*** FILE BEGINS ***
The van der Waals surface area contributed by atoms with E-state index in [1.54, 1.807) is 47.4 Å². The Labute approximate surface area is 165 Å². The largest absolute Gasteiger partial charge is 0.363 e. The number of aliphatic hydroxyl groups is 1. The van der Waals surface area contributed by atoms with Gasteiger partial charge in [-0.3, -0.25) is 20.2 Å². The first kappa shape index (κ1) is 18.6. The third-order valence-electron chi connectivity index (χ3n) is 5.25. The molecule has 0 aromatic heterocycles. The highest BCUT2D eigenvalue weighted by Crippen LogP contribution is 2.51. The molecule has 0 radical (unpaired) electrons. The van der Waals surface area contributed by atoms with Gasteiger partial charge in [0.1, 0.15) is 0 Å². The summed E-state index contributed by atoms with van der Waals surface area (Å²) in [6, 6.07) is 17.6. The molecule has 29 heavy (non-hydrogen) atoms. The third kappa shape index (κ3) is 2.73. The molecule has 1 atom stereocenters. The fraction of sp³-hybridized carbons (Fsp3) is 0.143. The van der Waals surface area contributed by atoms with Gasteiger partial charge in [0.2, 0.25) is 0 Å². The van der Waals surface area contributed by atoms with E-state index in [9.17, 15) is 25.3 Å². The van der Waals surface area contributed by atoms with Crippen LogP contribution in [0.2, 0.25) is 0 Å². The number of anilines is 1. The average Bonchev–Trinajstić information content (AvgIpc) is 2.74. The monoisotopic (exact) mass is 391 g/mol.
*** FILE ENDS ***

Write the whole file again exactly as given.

The van der Waals surface area contributed by atoms with E-state index in [1.54, 1.807) is 47.4 Å². The Labute approximate surface area is 165 Å². The largest absolute Gasteiger partial charge is 0.363 e. The number of aliphatic hydroxyl groups is 1. The van der Waals surface area contributed by atoms with Gasteiger partial charge in [-0.3, -0.25) is 20.2 Å². The first kappa shape index (κ1) is 18.6. The third-order valence-electron chi connectivity index (χ3n) is 5.25. The molecule has 0 aromatic heterocycles. The highest BCUT2D eigenvalue weighted by Crippen LogP contribution is 2.51. The molecule has 0 radical (unpaired) electrons. The van der Waals surface area contributed by atoms with Gasteiger partial charge in [0.1, 0.15) is 0 Å². The summed E-state index contributed by atoms with van der Waals surface area (Å²) in [6, 6.07) is 17.6. The molecule has 29 heavy (non-hydrogen) atoms. The third kappa shape index (κ3) is 2.73. The molecule has 1 atom stereocenters. The fraction of sp³-hybridized carbons (Fsp3) is 0.143. The van der Waals surface area contributed by atoms with Gasteiger partial charge in [0.2, 0.25) is 0 Å². The van der Waals surface area contributed by atoms with E-state index in [9.17, 15) is 25.3 Å². The van der Waals surface area contributed by atoms with Crippen LogP contribution in [0.2, 0.25) is 0 Å². The number of anilines is 1. The average Bonchev–Trinajstić information content (AvgIpc) is 2.74. The monoisotopic (exact) mass is 391 g/mol.